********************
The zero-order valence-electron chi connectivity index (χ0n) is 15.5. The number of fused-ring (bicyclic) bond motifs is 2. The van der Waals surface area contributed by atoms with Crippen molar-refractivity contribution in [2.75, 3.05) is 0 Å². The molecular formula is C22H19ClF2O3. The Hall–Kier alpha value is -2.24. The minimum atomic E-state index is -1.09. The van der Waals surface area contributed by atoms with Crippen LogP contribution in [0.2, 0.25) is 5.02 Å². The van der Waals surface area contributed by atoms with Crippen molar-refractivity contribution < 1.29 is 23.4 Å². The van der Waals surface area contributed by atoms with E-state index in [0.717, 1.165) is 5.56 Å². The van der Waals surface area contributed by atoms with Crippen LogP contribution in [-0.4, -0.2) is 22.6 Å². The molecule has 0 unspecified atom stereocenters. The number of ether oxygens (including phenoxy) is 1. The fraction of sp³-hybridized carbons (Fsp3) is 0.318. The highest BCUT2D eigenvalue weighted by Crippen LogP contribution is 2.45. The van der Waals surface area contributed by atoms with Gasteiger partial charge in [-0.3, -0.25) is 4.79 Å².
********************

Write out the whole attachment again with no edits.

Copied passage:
The zero-order valence-electron chi connectivity index (χ0n) is 15.5. The number of fused-ring (bicyclic) bond motifs is 2. The van der Waals surface area contributed by atoms with Crippen molar-refractivity contribution in [2.75, 3.05) is 0 Å². The molecular formula is C22H19ClF2O3. The Hall–Kier alpha value is -2.24. The minimum atomic E-state index is -1.09. The van der Waals surface area contributed by atoms with Crippen LogP contribution in [0.2, 0.25) is 5.02 Å². The van der Waals surface area contributed by atoms with Crippen molar-refractivity contribution < 1.29 is 23.4 Å². The van der Waals surface area contributed by atoms with E-state index in [0.717, 1.165) is 5.56 Å². The van der Waals surface area contributed by atoms with Crippen LogP contribution in [-0.4, -0.2) is 22.6 Å². The molecule has 0 unspecified atom stereocenters. The number of ether oxygens (including phenoxy) is 1. The fraction of sp³-hybridized carbons (Fsp3) is 0.318. The highest BCUT2D eigenvalue weighted by Crippen LogP contribution is 2.45. The van der Waals surface area contributed by atoms with Gasteiger partial charge in [-0.3, -0.25) is 4.79 Å².